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Microfibers vary between 3 to 8 mm but are extremely fine, with less than a 0.1 mm diameter, and which come mainly from home and industrial washing machines. Credit: Lucy Woodall/London Natural HIstory Museum.

A new collaborative study by researchers at the University of Barcelona, Spain, and the University of Plymouth, United Kingdom, has revealed that two thousand meters below the seas of southern Europe, marine sediments act as a sink for textile microfibers.

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Most ancient fish bones look like. Image: ANU

A new study from The Australian National University (ANU) has revealed new insights into ancient fishing throughout history, including what type of fish people were regularly eating as part of their diet.

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White lesions on a sea star's arms are the first sign of sea star wasting disease. Credit: Melissa Miner.

Sea star wasting disease (SSWD) is currently one of the biggest epidemics in the animal kingdom and researchers at the University of Vermont, USA, has discovered that the balance of different microbes within the body of a sea star can alter the progression of the disease.

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Humpback whales were closely examined for the battle scars given to them during a killer whale attack. Credit: Steve Lefkovits

Orcas (also known as killer whales) are apex predators in the marine environment, often feeding on large marine mammals including at least 20 different species of cetacean (whales, dolphins, and porpoises). However, the ecological role that killer whales have on the predation of one whale species, the humpback whale, has long been debated as attacks are rarely seen. But now, a new study published in Endangered Species Research has found that killer whale attacks on humpback whales may be increasing.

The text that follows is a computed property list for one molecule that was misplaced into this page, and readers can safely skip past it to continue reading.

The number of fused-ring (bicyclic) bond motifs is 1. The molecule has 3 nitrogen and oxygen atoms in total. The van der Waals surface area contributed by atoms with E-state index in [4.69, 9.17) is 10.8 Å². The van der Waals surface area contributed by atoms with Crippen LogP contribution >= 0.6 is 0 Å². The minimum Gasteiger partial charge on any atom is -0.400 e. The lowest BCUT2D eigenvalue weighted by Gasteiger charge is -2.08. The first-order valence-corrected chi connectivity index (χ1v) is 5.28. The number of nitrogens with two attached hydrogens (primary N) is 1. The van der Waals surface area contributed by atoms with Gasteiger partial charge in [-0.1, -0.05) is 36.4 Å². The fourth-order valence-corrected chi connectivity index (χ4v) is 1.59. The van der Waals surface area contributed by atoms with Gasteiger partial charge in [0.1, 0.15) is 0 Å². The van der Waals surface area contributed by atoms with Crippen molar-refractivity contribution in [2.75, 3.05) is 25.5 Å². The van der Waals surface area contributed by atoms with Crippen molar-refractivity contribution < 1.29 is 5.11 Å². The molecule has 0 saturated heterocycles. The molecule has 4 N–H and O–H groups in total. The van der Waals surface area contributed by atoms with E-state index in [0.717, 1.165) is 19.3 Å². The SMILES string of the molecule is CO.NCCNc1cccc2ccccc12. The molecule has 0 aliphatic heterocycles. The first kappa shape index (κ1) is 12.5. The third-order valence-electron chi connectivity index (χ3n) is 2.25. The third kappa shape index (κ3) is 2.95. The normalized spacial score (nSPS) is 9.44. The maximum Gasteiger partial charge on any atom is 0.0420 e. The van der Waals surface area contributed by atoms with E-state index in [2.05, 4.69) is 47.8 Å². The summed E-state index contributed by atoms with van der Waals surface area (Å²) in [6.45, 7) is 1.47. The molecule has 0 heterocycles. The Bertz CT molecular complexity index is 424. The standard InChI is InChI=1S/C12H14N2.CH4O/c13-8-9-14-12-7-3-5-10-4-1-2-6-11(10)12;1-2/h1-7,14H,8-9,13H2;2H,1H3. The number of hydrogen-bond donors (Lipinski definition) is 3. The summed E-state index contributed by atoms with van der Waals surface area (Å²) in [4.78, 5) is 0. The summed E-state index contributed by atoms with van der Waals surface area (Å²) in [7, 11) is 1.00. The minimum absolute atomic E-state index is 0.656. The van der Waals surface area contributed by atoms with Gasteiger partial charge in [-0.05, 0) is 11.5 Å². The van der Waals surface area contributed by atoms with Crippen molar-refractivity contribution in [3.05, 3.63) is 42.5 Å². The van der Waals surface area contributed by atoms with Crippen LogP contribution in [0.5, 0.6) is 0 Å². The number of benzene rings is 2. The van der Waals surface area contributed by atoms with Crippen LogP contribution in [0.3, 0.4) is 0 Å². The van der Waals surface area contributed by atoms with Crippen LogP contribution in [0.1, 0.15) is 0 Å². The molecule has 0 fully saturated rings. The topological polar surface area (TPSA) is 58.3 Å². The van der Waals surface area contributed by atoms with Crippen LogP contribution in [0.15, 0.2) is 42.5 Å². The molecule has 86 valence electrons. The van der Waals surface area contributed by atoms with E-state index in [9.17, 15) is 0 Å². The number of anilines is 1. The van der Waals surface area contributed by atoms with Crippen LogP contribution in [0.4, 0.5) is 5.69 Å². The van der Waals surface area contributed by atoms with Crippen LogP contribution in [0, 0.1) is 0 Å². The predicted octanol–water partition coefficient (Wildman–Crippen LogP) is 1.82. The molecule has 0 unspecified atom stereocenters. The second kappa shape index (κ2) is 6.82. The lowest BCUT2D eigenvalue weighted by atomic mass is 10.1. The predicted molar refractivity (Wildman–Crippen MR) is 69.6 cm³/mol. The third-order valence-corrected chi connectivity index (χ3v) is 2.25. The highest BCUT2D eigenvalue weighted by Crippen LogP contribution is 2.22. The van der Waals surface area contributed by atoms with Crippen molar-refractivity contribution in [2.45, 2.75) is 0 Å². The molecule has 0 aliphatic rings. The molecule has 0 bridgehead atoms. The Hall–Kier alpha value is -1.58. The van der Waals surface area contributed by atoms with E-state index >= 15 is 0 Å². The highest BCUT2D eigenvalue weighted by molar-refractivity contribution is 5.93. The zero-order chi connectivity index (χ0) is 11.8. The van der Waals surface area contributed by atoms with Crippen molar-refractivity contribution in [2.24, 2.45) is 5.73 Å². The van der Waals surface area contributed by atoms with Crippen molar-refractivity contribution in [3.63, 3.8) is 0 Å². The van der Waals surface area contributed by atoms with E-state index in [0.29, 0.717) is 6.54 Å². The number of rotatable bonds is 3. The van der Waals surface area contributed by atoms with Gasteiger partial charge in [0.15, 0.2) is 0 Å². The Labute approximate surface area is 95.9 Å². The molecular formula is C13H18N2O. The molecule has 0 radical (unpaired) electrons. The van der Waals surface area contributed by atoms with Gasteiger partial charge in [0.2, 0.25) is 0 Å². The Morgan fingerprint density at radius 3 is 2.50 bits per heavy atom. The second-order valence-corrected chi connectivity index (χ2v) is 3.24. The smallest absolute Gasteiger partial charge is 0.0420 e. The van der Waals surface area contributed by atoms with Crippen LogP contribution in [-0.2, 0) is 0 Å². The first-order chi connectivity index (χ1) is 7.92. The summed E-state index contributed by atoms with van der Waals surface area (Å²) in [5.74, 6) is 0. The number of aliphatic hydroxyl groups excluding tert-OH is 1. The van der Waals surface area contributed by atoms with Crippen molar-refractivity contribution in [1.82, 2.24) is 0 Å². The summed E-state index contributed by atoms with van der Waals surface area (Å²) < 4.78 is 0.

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The Atlantic stingray possesses a well-developed sensory system that alerts them of the presence of predators, prey, mates, and unfavorable environmental conditions. Credit: Stephen M. Kajiura, Ph.D./Florida Atlantic University.

It has been eight years since the Deepwater Horizon offshore rig spilled five million barrels of crude oil into the Gulf of Mexico, making it the largest accidental oil spill in history. However, the dramatic effects of crude oil pollution on marine organisms continues to this day, and a new study by researchers at Florida Atlantic University has discovered that ten million gallons of oil locked in the sediment is now impairing the sensory organs of Atlantic stingrays (Hypanus sabinus).

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Branching and reef-building corals grown and studied by Mote Marine Laboratory and partners. Credit all: Conor Goulding/Mote Marine Laboratory

Mote Marine Laboratory and partners will restore 70,000 coral “seeds” across 130 acres of depleted Florida reefs over three years — prioritizing coral genetic varieties resilient to disease and climate change impacts — thanks to a grant of nearly $1.5 million announced November 9 by the National Fish & Wildlife Foundation (NFWF), National Oceanic and Atmospheric Administration (NOAA) and partners.

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